Second, we should celebrate the paradox of the gospel of Jesus Christ. He turns expectations upside down. The Lord chooses a weak church and a foolish message to display his manifold wisdom to the rulers and authorities in the heavenly places (Eph. 3:10). The church has a wonderful opportunity to display the wisdom and power of God, who in Christ saved people like us.

Every year, the congregations of the Orthodox Presbyterian Church gather a joint offering in the months of November and December. The Thank Offering supports the ministries of the Committee on Christian Education, the Committee on Foreign Missions, and the Committee on Home Missions and Church Extension. This offering provides more than one-fourth of the financial resources needed for the work of these committees.

By giving back to the Lord through the Thank Offering, we have the opportunity to give thanks for the Lord’s generous provision for us and for his church. God has displayed his abundant power in our salvation. We give out of gratitude for his inexpressible gift.

We also have the opportunity to participate in the display of God’s saving power. He uses our gifts to build his church, gather the lost, and display his glory to the nations.

Our congregations support missionaries who embody the message of power made perfect in weakness. In humble conditions, armed with the Word and the Spirit, they boldly preach the gospel in countries like Haiti, Uganda, and Uruguay. Although they go in much weakness, the Lord displays his saving power as he gathers new believers into the church.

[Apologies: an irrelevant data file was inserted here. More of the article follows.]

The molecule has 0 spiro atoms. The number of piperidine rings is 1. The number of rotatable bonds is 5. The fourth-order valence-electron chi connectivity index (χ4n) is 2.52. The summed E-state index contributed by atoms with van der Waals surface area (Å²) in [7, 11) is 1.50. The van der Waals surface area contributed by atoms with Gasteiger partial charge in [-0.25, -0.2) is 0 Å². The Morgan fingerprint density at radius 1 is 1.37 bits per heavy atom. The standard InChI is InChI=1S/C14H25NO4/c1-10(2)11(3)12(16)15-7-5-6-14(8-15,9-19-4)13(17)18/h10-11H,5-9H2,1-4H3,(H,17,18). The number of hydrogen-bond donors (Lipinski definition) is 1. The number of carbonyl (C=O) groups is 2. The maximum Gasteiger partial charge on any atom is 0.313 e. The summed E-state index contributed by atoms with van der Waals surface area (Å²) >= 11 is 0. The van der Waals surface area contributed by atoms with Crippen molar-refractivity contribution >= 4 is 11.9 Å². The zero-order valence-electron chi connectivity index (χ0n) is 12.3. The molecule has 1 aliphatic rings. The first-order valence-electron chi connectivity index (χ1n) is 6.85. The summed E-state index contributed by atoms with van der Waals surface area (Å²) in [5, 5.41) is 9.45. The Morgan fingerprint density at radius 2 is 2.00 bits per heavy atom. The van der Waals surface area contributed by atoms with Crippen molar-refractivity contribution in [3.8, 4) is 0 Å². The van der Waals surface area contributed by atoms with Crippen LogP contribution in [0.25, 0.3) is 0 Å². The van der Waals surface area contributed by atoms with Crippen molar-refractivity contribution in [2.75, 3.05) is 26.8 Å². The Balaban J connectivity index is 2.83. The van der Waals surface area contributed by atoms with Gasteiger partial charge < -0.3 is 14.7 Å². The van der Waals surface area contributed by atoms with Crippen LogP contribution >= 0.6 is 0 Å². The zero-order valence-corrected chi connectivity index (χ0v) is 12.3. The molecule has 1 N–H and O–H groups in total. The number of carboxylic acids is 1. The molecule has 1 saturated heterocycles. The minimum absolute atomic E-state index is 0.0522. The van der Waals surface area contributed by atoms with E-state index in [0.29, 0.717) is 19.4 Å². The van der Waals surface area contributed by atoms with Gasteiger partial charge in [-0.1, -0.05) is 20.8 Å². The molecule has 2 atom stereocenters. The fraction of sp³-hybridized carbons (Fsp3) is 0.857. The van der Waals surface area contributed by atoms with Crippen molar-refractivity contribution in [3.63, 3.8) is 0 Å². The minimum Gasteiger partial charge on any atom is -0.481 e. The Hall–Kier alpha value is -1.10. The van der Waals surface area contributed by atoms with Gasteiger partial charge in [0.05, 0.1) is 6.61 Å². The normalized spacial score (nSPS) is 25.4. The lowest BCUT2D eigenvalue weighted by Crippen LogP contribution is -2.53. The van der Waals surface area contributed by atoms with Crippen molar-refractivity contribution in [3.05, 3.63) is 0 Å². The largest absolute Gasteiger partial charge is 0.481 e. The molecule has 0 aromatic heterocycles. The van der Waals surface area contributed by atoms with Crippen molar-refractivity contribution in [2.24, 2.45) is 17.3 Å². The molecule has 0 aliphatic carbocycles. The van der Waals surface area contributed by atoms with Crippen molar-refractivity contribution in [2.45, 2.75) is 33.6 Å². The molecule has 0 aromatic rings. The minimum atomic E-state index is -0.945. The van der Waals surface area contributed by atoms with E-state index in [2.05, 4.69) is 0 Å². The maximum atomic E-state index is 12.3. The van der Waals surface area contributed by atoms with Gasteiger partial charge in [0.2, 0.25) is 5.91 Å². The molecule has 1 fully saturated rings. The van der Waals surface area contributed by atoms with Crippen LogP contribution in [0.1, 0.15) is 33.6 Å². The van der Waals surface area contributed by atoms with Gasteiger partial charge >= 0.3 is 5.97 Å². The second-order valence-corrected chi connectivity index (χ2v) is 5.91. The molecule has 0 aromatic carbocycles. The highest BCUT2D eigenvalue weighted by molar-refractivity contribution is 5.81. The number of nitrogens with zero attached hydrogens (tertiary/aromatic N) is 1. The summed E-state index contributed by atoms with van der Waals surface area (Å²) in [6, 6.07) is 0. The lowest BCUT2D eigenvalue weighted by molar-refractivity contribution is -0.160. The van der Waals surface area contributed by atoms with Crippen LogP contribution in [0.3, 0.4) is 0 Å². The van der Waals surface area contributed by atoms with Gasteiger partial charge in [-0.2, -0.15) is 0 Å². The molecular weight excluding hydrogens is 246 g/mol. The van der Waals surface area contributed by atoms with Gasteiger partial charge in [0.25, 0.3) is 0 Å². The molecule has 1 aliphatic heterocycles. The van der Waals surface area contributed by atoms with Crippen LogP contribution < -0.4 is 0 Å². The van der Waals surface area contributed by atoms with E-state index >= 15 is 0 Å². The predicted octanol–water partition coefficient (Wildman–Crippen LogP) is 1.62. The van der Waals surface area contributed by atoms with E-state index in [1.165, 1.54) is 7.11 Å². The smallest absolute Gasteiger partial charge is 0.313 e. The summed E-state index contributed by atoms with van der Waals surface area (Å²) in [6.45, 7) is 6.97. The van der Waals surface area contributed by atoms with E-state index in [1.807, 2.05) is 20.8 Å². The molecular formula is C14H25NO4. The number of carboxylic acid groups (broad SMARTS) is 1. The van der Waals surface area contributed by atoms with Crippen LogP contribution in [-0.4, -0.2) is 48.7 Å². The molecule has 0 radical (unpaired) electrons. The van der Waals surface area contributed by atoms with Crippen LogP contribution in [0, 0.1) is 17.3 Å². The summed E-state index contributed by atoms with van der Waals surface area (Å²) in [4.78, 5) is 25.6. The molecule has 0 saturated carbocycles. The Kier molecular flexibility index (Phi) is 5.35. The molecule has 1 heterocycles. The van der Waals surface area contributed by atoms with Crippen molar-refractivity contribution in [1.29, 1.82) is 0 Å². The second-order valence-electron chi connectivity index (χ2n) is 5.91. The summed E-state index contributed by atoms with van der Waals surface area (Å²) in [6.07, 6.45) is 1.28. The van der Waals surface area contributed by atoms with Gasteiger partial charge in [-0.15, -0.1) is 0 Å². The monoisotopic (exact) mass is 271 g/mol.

Our congregations support ministerial interns who embody the message of power made perfect in weakness. Supported by ministers, elders, and local congregations, they gain experience in preaching, teaching, serving, and discipling. Although they go in much weakness, the Lord uses them in present service and prepares them for future service to his church.

Our congregations support church planters who embody the message of power made perfect in weakness. With newly developed core groups, often in small, rented facilities, they confidently proclaim the truth in cities like Anaheim Hills, California, Lander, Wyoming, and Springfield, Ohio. Although they go in much weakness, the Lord gathers his church as people are translated from the kingdom of darkness to the kingdom of light.

With so much of the world rebelling and resisting the truth of the gospel, we might be tempted to hopelessness. Can we truly expect the evangelistic efforts of the church to prosper when the drift of our culture pulls in another direction?

Paul’s message to the Corinthians answers our doubts. Are we weak? Yes. But the Lord is strong and powerful to save. In his infinite wisdom, he chooses to display his power on the stage of our weakness. What a glorious opportunity we have to participate in that endeavor through our giving and our prayers.

The author is the general secretary for the Committee on Home Missions and Church Extension. New Horizons, November 2015.